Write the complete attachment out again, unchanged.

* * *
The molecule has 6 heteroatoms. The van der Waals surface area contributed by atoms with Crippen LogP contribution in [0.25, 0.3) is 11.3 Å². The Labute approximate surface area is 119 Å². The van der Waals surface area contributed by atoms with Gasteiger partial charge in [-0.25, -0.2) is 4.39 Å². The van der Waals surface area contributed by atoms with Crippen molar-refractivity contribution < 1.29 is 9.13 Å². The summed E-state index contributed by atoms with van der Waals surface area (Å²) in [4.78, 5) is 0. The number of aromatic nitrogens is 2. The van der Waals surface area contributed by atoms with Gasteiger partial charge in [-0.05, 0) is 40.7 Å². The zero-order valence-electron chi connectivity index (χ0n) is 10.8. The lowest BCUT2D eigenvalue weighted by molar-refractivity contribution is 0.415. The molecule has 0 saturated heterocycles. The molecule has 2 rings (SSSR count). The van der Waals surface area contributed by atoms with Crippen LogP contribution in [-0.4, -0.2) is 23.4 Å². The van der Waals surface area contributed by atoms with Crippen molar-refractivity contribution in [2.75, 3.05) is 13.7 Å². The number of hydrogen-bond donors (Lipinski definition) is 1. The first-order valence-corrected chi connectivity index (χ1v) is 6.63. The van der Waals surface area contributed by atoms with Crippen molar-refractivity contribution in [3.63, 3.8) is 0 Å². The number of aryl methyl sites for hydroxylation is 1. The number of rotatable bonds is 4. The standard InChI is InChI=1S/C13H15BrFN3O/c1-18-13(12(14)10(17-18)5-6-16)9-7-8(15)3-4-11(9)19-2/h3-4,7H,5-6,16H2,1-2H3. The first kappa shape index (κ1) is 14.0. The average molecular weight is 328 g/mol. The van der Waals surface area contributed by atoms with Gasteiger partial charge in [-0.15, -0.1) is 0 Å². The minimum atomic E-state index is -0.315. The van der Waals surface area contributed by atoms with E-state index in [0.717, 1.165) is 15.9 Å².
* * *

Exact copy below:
The molecule has 6 heteroatoms. The van der Waals surface area contributed by atoms with Crippen LogP contribution in [0.25, 0.3) is 11.3 Å². The Labute approximate surface area is 119 Å². The van der Waals surface area contributed by atoms with Gasteiger partial charge in [-0.25, -0.2) is 4.39 Å². The van der Waals surface area contributed by atoms with Crippen molar-refractivity contribution < 1.29 is 9.13 Å². The summed E-state index contributed by atoms with van der Waals surface area (Å²) in [4.78, 5) is 0. The number of aromatic nitrogens is 2. The van der Waals surface area contributed by atoms with Gasteiger partial charge in [-0.05, 0) is 40.7 Å². The zero-order valence-electron chi connectivity index (χ0n) is 10.8. The lowest BCUT2D eigenvalue weighted by molar-refractivity contribution is 0.415. The molecule has 0 saturated heterocycles. The molecule has 2 rings (SSSR count). The van der Waals surface area contributed by atoms with Crippen LogP contribution in [-0.4, -0.2) is 23.4 Å². The van der Waals surface area contributed by atoms with Crippen molar-refractivity contribution in [2.75, 3.05) is 13.7 Å². The number of hydrogen-bond donors (Lipinski definition) is 1. The first-order valence-corrected chi connectivity index (χ1v) is 6.63. The van der Waals surface area contributed by atoms with Crippen molar-refractivity contribution in [3.63, 3.8) is 0 Å². The number of aryl methyl sites for hydroxylation is 1. The number of rotatable bonds is 4. The standard InChI is InChI=1S/C13H15BrFN3O/c1-18-13(12(14)10(17-18)5-6-16)9-7-8(15)3-4-11(9)19-2/h3-4,7H,5-6,16H2,1-2H3. The first kappa shape index (κ1) is 14.0. The average molecular weight is 328 g/mol. The van der Waals surface area contributed by atoms with Gasteiger partial charge in [-0.15, -0.1) is 0 Å². The minimum atomic E-state index is -0.315. The van der Waals surface area contributed by atoms with E-state index in [0.717, 1.165) is 15.9 Å².